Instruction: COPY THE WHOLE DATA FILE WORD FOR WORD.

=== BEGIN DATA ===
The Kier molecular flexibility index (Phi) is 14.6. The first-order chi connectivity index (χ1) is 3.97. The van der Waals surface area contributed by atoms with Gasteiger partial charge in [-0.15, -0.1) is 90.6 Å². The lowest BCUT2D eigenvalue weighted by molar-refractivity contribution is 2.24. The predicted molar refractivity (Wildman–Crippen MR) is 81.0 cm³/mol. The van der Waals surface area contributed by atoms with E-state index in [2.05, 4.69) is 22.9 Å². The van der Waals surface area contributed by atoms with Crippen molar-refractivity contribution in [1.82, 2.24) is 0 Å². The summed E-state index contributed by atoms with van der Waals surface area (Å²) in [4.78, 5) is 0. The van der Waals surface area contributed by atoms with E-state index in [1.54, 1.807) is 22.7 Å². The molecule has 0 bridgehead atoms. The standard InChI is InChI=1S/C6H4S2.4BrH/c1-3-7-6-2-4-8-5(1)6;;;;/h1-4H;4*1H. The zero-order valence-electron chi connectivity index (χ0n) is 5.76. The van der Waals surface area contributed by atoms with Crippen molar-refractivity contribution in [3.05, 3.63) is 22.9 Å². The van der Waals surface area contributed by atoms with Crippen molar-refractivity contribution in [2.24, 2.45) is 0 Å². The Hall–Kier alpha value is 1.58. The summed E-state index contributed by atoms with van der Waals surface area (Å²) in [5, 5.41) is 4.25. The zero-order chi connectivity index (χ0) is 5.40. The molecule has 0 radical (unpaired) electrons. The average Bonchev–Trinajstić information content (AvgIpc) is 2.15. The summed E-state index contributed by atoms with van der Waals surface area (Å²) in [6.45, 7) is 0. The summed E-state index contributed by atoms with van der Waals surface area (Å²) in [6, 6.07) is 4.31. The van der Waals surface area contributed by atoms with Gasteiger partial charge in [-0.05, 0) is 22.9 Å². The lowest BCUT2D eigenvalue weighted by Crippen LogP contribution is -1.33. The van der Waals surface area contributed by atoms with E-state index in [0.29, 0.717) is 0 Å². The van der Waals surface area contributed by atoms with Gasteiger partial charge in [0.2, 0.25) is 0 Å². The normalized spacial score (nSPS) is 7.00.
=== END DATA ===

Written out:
The Kier molecular flexibility index (Phi) is 14.6. The first-order chi connectivity index (χ1) is 3.97. The van der Waals surface area contributed by atoms with Gasteiger partial charge in [-0.15, -0.1) is 90.6 Å². The lowest BCUT2D eigenvalue weighted by molar-refractivity contribution is 2.24. The predicted molar refractivity (Wildman–Crippen MR) is 81.0 cm³/mol. The van der Waals surface area contributed by atoms with E-state index in [2.05, 4.69) is 22.9 Å². The van der Waals surface area contributed by atoms with Crippen molar-refractivity contribution in [1.82, 2.24) is 0 Å². The summed E-state index contributed by atoms with van der Waals surface area (Å²) in [4.78, 5) is 0. The van der Waals surface area contributed by atoms with E-state index in [1.54, 1.807) is 22.7 Å². The molecule has 0 bridgehead atoms. The standard InChI is InChI=1S/C6H4S2.4BrH/c1-3-7-6-2-4-8-5(1)6;;;;/h1-4H;4*1H. The zero-order valence-electron chi connectivity index (χ0n) is 5.76. The van der Waals surface area contributed by atoms with Crippen molar-refractivity contribution in [3.05, 3.63) is 22.9 Å². The van der Waals surface area contributed by atoms with Crippen molar-refractivity contribution in [2.24, 2.45) is 0 Å². The Hall–Kier alpha value is 1.58. The summed E-state index contributed by atoms with van der Waals surface area (Å²) in [5, 5.41) is 4.25. The zero-order chi connectivity index (χ0) is 5.40. The molecule has 0 radical (unpaired) electrons. The average Bonchev–Trinajstić information content (AvgIpc) is 2.15. The summed E-state index contributed by atoms with van der Waals surface area (Å²) in [6.45, 7) is 0. The summed E-state index contributed by atoms with van der Waals surface area (Å²) in [6, 6.07) is 4.31. The van der Waals surface area contributed by atoms with Gasteiger partial charge in [-0.05, 0) is 22.9 Å². The lowest BCUT2D eigenvalue weighted by Crippen LogP contribution is -1.33. The van der Waals surface area contributed by atoms with E-state index in [0.29, 0.717) is 0 Å². The van der Waals surface area contributed by atoms with Gasteiger partial charge in [0.2, 0.25) is 0 Å². The normalized spacial score (nSPS) is 7.00.